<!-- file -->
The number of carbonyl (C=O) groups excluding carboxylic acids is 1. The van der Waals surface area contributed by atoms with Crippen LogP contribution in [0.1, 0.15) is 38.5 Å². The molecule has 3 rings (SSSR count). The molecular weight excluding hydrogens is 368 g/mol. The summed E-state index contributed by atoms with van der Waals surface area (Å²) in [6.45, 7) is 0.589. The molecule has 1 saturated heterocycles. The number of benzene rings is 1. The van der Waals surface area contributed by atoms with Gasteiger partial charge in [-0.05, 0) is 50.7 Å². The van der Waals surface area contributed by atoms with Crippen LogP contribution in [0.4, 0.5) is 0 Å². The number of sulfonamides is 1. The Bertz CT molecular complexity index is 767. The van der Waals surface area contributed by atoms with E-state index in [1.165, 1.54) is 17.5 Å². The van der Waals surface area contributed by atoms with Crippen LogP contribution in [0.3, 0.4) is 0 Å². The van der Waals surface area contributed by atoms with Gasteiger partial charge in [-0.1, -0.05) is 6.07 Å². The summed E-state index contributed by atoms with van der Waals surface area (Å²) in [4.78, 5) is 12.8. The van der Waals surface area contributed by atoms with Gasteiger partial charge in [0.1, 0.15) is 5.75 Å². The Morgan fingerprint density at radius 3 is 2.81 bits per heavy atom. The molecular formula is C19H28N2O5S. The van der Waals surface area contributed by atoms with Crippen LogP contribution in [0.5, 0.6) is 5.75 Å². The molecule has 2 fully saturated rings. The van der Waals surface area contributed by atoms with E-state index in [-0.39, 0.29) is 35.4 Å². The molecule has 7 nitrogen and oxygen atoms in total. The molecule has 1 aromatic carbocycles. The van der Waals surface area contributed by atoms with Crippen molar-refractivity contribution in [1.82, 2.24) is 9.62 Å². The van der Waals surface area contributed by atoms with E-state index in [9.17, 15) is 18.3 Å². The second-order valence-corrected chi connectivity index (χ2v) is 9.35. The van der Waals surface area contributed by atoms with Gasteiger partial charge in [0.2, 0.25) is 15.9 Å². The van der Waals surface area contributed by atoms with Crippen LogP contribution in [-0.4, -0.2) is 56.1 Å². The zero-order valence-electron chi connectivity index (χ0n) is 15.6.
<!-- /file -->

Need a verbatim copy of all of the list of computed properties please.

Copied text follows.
The number of carbonyl (C=O) groups excluding carboxylic acids is 1. The van der Waals surface area contributed by atoms with Crippen LogP contribution in [0.1, 0.15) is 38.5 Å². The molecule has 3 rings (SSSR count). The molecular weight excluding hydrogens is 368 g/mol. The summed E-state index contributed by atoms with van der Waals surface area (Å²) in [6.45, 7) is 0.589. The molecule has 1 saturated heterocycles. The number of benzene rings is 1. The van der Waals surface area contributed by atoms with Gasteiger partial charge in [-0.05, 0) is 50.7 Å². The van der Waals surface area contributed by atoms with Crippen LogP contribution in [0.4, 0.5) is 0 Å². The number of sulfonamides is 1. The Bertz CT molecular complexity index is 767. The van der Waals surface area contributed by atoms with E-state index in [1.165, 1.54) is 17.5 Å². The van der Waals surface area contributed by atoms with Crippen LogP contribution in [0.3, 0.4) is 0 Å². The van der Waals surface area contributed by atoms with Gasteiger partial charge in [-0.1, -0.05) is 6.07 Å². The summed E-state index contributed by atoms with van der Waals surface area (Å²) in [4.78, 5) is 12.8. The van der Waals surface area contributed by atoms with Gasteiger partial charge in [0.1, 0.15) is 5.75 Å². The Morgan fingerprint density at radius 3 is 2.81 bits per heavy atom. The molecular formula is C19H28N2O5S. The van der Waals surface area contributed by atoms with Crippen LogP contribution in [0.5, 0.6) is 5.75 Å². The molecule has 2 fully saturated rings. The van der Waals surface area contributed by atoms with E-state index in [-0.39, 0.29) is 35.4 Å². The molecule has 7 nitrogen and oxygen atoms in total. The molecule has 1 aromatic carbocycles. The van der Waals surface area contributed by atoms with Crippen molar-refractivity contribution in [1.82, 2.24) is 9.62 Å². The van der Waals surface area contributed by atoms with E-state index in [9.17, 15) is 18.3 Å². The second-order valence-corrected chi connectivity index (χ2v) is 9.35. The van der Waals surface area contributed by atoms with Gasteiger partial charge in [0.2, 0.25) is 15.9 Å². The van der Waals surface area contributed by atoms with Crippen LogP contribution in [-0.4, -0.2) is 56.1 Å². The zero-order valence-electron chi connectivity index (χ0n) is 15.6.